Only after 50 year it became obsolete and eventually demolished to leave the space for new 15-storey office complex, which was again knocked down to make way for the current 36-storey Alexandra House. The area surrounding the building looks completely different as well.
The street borrowed the name from its neighbouring equivalent – Macau’s Praia Grande. Later named after Governor Des Voeux – becoming Des Voeux Road Central. Seen in the old photograph from 1960s and the modern-day one.
The first Prince's Building was built in 1904, located directly south of Queen's Building. In 1960s, un upsurge of affluence in Hong Kong, brought a need for prestigious office accommodations.
In 1965 the building was demolished and replaced by the present building, under the same name but with much less elaborate façade.
This magnificent, monumental structure was inaugurated in 1912. After playing many roles over the years, in 1997 became the High Court which comprises the Court of First Instance and the Court of Appeal.
University of Hong Kong
The University was intended to be the “Oxford and Cambridge of the Far East”. The foundation stone was laid by the Governor Sir Frederick Lugard on 16 March 1910 and the University opened its gates in September 1913 with medicine and engineering faculties.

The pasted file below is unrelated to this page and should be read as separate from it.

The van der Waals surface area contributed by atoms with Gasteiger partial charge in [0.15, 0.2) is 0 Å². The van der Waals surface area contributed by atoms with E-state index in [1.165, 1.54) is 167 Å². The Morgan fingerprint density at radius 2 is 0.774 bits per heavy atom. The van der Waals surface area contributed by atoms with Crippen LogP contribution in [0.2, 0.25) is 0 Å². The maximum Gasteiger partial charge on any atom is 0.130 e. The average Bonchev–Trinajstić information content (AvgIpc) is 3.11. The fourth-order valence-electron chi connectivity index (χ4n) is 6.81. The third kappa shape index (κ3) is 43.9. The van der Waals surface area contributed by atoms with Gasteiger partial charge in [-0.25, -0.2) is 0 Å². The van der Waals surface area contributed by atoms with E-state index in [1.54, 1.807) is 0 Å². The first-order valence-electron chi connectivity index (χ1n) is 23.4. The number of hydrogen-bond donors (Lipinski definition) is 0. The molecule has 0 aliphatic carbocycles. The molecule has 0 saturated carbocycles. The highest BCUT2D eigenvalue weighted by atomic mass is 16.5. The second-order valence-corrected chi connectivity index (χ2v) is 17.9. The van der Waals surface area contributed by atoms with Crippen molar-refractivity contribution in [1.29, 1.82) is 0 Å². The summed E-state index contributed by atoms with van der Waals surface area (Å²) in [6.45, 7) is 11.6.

Nowadays the “old” University building is barely visible among the high-rise-building-surrounding but its beauty remains the same.
Bank of China
The Bank of China headquarter was completed in 1953. It was designed with a goal to surpass the 1935 HSBC building next door. It has been beautifully preserved. After moving the headquarters to the new Bank of China Tower in 1991, the building is used as a sub-branch.
And now, cherry on top 😊 - two buildings that kept the same location but look completely different nowadays:
Hong Kong Bank (HSBC)
The present-day HSBC headquarter is the actually the fourth one. The first building called Wardley House was used between 1865 and 1882, the second one (in the picture) was completed in 1886 in Victorian style with verandas and colonnades.
The building became obsolete in 1930s and was replaced by the third one that had its opening in October 1935. Two bronze lions were order from Shanghai-based British sculptor WW Wagstaff to “guard” the entrance. Lions were inspired (but not identical) by earlier commissioned lions for the Shanghai office.
The fourth, and current one, was finished on 18 November 1985 and at the time, it was the most expensive building in the world. It was designed by the British star-architect Norman Foster. Personally, one of my favourite buildings in Hong Kong 😉.
Completed in 1899, this neoclassical 4-storey-tall building quickly became the city’s most prestigious building. After the Second World War, Hong Kong became extremely popular travel destination. Therefore, the owners of the building decided to change the purpose of this amazing location and build a prestigious 5-star-hotel called The Queen’s.
Eventually, Queen's Building was demolished in 1963 and the Mandarin Oriental Hotel was constructed on the site instead, opening its doors in October 1963.